At the NPE luncheon, I asked this room full of people how many worked in a small town school setting.
Then this morning an article from Dan Fishman popped up. Writing for Education Next (the more journally outlet for the Fordham-Harvard Kennedy School- Hoover Institution axis of reforminess), Fishman directly addressed "School Reform for Rural America." In some respects, he hit the nail on the head. In others, he didn't even hit the board.
Fishman starts by painting a picture of rural horror and despair. More meth abuse. Of the fifty counties with the highest child-poverty rates, forty-eight are rural. Rural people between 10 and 24 are twice as likely to kill themselves as their urban counterparts. And rural folks are more depressed. Fishman doesn't offer sources for these factoids, but he does have a chart for showing that the further you get from large population centers, the worse your NAEP scores look.
Such complex and socially entrenched ills require a proportionate educational response. Owing to a number of factors, such a response rarely occurs.
Well, yes. Fishman has a list, and it's partly correct. Let's check it out.
For every federal and state regulation, there is an equal and onerous report that has to be filed. Large urban districts can hire Assistant Administrative Assistant to the Director of Inane State Paperwork. In a small rural, these duties fall on administration desks. Just to meet the state requirements for full-on teacher evaluation process would take my building principal half of the school year. Meanwhile, he has a variety of other reports to file, meetings to attend, mandates to follow and, oh yeah, a couple of kids got in a fight on the bus this morning and it will take all day just to sort that out and head off any possible repercussions.
So yes-- this is a dead on thing. School rules and regulations are created by people with staffs who imagine the rules being implemented by people with staffs. A rural principal's staff is, if he's lucky, one secretary.
Fishman asserts that rural schools have trouble hiring staff. But this is just another way of asserting that certification requirements should be dropped so that schools can hire anybody off the street.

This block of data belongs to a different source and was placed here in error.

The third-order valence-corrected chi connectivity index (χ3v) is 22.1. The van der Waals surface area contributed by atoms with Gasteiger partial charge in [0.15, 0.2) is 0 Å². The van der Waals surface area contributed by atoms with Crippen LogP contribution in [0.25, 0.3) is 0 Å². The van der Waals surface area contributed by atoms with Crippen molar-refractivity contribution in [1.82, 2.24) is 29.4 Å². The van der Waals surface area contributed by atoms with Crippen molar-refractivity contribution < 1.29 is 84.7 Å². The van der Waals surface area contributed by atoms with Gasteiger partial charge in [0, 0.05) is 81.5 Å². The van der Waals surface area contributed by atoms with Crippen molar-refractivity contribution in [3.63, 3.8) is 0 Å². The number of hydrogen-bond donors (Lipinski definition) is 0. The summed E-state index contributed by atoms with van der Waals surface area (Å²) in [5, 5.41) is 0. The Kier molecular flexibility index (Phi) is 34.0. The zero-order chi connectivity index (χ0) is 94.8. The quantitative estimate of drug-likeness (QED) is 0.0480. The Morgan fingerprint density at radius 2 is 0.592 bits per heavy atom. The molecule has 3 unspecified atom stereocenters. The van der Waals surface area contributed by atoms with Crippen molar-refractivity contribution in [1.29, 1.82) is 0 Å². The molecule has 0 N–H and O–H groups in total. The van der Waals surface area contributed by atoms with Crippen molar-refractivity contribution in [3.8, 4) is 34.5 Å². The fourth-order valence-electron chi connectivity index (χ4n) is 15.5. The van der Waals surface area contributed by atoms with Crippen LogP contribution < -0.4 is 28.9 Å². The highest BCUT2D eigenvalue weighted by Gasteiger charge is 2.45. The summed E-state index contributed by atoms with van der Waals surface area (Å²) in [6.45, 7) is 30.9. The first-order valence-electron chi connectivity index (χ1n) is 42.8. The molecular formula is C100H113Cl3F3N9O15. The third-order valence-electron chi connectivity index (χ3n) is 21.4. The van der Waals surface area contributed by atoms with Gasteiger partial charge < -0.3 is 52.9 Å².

Often, the most qualified community members are barred from educating students by certification rules. A seasoned musician or painter in the community may be kept from teaching art or music by licensure requirements, even if no “highly qualified” teacher can be found and classrooms lie fallow.
Pennsylvania addressed this years ago in response to crisis-level shortages of substitute teachers. "Come be a guest teacher," the state said. With less training than a TFA temp, anybody with a college degree can become a substitute, and perhaps, eventually, a full-on teacher. There was a wave of substitutes who thought this sounded like a great deal. They arrived. They tried it. They ran away.
I can't speak to the state-wide figures, but locally about 60% of the guest teachers bailed within the first year. Within two years it was closer to 95%. This included ex-corporate and ex-military who were shocked and dismayed that a roomful of fifteen year olds did not automatically follow orders.
Meanwhile, rural areas are being forced to downsize by financial strains created on the state level, so most districts in my neck of the woods have few-to-none first year teachers, let alone positions that they need to have filled. When Fishman tells me that the world is filled with empty classrooms and gifted non-teachers being barred by dreadful requirements that they be trained and certified, I am unconvinced.
Federal grants for rural education offer jack. This is not surprising. Whether you're talking about the legislature, the union, the association of school boards, or a state principal's organization, the majority of the people in the room are there with urban concerns. And so that's what programs address, and that's how programs are designed, and every once in a while somebody tosses some crumbs to the rural folks. And as Fishman correctly notes, competitive grants are non-starters for rural schools (when, exactly, would the principal be working on that).
Fishman thinks salvation lies in the same old reformy baloney.
Online resources strike him as a good fit for rural schools, and it's true that some online resources can be helpful (though they all require reliable, powerful internet access, which is yet another rural school problem). We are a one-to-one school, and have been one for several years, and while it has been helpful, it is more evolutionary than revolutionary. The limits of the tech, the expense, the requirement for school filters, the fact that so much of what's available (including large chunks of the beloved Khan Academy) is just crap-- all of these limit the transformative power of technology.
Fishman thinks non-tech reforminess like KIPP and TFA can be great, and I'm disappointed here because it's hard to believe that anyone can still expect me to take TFA seriously. Fishman blames the rural problems of such initiatives on the lack of major philanthropy, which leads me to wonder how any program can be useful anywhere when its sustainability depends entirely on the kindness of rich strangers.